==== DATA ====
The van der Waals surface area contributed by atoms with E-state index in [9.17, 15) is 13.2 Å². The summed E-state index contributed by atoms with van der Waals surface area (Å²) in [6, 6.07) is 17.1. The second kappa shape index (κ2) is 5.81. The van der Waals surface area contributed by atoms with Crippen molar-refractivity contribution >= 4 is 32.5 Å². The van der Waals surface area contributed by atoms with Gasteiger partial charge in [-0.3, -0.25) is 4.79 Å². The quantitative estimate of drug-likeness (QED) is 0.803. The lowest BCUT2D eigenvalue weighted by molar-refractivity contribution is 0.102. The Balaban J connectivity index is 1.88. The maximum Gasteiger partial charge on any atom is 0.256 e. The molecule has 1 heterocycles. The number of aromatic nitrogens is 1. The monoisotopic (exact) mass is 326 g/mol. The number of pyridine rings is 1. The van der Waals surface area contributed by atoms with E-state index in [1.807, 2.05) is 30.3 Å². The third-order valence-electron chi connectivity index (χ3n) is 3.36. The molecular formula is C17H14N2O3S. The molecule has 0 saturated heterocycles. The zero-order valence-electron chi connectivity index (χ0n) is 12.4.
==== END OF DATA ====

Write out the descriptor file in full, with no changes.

The van der Waals surface area contributed by atoms with E-state index in [9.17, 15) is 13.2 Å². The summed E-state index contributed by atoms with van der Waals surface area (Å²) in [6, 6.07) is 17.1. The second kappa shape index (κ2) is 5.81. The van der Waals surface area contributed by atoms with Crippen molar-refractivity contribution >= 4 is 32.5 Å². The van der Waals surface area contributed by atoms with Gasteiger partial charge in [-0.3, -0.25) is 4.79 Å². The quantitative estimate of drug-likeness (QED) is 0.803. The lowest BCUT2D eigenvalue weighted by molar-refractivity contribution is 0.102. The Balaban J connectivity index is 1.88. The maximum Gasteiger partial charge on any atom is 0.256 e. The molecule has 1 heterocycles. The number of aromatic nitrogens is 1. The monoisotopic (exact) mass is 326 g/mol. The number of pyridine rings is 1. The van der Waals surface area contributed by atoms with E-state index in [1.807, 2.05) is 30.3 Å². The third-order valence-electron chi connectivity index (χ3n) is 3.36. The molecular formula is C17H14N2O3S. The molecule has 0 saturated heterocycles. The zero-order valence-electron chi connectivity index (χ0n) is 12.4.